Dewayne Johnson never wanted to be a celebrity acting out his life on an international stage. He’d much rather be a healthy man, going to work, taking care of his family, making a modest-but-steady living.
In a recent interview with Time magazine, the former school groundskeeper said:
“I’ve never really been a fan of attention or fanfare. And now it seems like that’s taken over my life. I get requests for media interviews from all over the world, and people ask me to come to their events and speak, and I’ve had people telling me they want to buy my 'life rights' to try to get movie deals . . . It’s crazy.”
Crazy, maybe. But Johnson, who recently won a $289-million judgment (later reduced to $78 million) against Monsanto (now Bayer) for manufacturing a product he says (and the jury agreed) caused his terminal cancer—and hiding evidence of that product’s lethal toxicity—has perhaps done more than any one single person to shine a spotlight on how bad Roundup weedkiller is. And how deceitful Monsanto is.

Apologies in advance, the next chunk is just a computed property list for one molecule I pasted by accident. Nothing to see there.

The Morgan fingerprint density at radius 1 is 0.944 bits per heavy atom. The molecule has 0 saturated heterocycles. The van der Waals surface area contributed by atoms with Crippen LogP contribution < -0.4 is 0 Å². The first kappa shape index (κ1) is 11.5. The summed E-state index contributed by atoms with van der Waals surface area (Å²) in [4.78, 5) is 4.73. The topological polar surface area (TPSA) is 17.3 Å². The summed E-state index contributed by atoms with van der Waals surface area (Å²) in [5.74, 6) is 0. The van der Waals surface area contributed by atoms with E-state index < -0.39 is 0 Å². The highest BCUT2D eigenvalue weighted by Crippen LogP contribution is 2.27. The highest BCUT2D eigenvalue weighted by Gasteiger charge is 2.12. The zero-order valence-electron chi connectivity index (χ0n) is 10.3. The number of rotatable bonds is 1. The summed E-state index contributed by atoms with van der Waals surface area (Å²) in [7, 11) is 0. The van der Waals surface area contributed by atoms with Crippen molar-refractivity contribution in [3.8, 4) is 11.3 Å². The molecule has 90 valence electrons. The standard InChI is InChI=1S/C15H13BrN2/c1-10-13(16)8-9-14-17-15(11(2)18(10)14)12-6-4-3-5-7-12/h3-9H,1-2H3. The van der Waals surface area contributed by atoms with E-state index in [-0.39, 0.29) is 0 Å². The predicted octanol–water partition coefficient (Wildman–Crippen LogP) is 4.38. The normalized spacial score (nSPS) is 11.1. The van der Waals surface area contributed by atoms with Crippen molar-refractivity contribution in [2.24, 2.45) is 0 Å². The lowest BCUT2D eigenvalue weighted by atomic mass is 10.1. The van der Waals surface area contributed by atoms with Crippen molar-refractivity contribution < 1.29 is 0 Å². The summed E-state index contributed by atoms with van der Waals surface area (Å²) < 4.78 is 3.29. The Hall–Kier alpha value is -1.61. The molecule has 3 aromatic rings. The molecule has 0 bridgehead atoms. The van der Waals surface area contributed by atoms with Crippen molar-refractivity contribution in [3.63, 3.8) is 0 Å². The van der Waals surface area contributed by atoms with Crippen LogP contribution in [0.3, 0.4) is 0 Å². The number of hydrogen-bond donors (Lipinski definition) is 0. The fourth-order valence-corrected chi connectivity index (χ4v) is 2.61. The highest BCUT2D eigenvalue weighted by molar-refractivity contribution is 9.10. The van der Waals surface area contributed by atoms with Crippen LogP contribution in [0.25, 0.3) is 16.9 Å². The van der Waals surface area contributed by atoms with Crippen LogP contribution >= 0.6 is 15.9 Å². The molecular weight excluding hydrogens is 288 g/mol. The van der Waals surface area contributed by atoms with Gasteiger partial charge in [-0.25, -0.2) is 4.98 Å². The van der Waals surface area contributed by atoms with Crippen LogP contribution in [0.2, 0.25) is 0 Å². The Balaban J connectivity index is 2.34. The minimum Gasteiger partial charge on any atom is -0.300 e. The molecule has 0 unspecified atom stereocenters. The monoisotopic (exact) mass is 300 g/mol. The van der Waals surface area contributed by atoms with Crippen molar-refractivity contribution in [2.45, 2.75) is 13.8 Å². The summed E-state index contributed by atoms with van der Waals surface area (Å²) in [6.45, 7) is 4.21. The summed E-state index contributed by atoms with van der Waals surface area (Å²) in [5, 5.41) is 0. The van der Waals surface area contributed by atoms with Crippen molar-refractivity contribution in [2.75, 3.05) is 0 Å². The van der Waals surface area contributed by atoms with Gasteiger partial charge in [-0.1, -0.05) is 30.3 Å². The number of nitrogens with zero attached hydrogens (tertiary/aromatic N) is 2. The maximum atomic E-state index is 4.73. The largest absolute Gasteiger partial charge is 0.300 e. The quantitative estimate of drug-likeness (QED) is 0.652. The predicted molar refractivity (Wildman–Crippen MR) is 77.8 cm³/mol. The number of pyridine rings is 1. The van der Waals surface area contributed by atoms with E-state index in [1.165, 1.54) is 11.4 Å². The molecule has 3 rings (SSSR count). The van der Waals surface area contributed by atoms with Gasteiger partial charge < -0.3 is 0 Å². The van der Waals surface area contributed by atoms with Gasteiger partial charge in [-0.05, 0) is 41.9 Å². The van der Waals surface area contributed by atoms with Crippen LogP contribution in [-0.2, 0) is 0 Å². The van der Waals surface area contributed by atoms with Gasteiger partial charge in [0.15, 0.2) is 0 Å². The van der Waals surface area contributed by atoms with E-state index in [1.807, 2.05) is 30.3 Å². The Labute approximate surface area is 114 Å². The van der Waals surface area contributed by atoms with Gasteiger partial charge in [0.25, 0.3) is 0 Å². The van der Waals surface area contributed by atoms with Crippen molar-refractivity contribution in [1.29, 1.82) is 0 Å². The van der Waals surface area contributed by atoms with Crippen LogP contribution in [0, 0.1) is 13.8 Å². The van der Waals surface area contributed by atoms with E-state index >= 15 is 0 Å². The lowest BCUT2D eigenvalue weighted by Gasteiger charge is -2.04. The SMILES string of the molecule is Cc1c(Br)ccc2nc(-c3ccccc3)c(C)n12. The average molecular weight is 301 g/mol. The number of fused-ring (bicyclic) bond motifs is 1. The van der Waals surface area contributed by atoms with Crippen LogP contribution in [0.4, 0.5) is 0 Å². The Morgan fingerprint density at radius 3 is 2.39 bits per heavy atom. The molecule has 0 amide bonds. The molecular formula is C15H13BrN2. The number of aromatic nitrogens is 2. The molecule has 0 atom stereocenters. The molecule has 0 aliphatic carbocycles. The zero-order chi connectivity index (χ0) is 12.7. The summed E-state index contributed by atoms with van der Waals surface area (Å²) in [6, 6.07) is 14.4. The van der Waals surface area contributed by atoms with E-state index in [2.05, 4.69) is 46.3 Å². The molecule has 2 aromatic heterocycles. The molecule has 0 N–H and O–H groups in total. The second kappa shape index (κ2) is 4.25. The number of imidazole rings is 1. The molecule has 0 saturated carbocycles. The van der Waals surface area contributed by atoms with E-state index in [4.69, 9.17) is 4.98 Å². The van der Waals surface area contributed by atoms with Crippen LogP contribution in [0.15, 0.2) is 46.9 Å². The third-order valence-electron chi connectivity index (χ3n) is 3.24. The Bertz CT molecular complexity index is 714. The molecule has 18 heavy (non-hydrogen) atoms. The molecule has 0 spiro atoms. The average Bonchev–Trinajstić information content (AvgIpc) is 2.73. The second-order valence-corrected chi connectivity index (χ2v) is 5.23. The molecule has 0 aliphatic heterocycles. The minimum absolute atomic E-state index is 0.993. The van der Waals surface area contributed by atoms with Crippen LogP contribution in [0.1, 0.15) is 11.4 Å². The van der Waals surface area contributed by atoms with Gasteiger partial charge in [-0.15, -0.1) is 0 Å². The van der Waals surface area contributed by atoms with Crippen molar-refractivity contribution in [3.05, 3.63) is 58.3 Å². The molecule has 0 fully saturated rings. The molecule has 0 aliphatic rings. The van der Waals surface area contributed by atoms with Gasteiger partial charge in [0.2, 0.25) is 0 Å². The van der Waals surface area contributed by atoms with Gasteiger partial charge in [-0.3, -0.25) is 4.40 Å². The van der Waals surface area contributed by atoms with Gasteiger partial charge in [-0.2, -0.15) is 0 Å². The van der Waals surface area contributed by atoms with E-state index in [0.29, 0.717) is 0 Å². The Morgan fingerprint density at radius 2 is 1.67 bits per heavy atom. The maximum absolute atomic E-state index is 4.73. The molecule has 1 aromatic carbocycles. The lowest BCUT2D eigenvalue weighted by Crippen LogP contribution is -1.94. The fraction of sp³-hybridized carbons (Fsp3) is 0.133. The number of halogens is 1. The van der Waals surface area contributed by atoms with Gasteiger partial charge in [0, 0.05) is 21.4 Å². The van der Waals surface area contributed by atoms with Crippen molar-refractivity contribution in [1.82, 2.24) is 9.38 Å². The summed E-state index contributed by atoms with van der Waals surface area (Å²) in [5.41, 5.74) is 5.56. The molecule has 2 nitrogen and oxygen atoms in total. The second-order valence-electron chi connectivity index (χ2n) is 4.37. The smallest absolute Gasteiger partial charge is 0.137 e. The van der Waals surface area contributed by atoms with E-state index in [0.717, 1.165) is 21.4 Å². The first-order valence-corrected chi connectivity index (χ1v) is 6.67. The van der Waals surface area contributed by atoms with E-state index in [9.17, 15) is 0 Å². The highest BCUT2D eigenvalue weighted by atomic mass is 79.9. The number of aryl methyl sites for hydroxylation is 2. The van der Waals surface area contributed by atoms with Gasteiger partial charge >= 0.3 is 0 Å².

There are more than 8,000 cases now pending against Monsanto as more victims come forward to tell their stories of how they believed Monsanto’s public claims of safety, only to become deathly ill from exposure to Roundup.
Next up is the case of Edward Hardeman, whose trial is set to begin on February, 25, 2019, in a San Francisco federal court. Reuters reports that Hardeman’s case was selected as “a so-called bellwether, or test trial, frequently used in U.S. product liability mass litigation to help both sides gauge the range of damages and define settlement options.”
Bayer CEO Werner Baumann says the lawsuits are "nuisances." We'll see.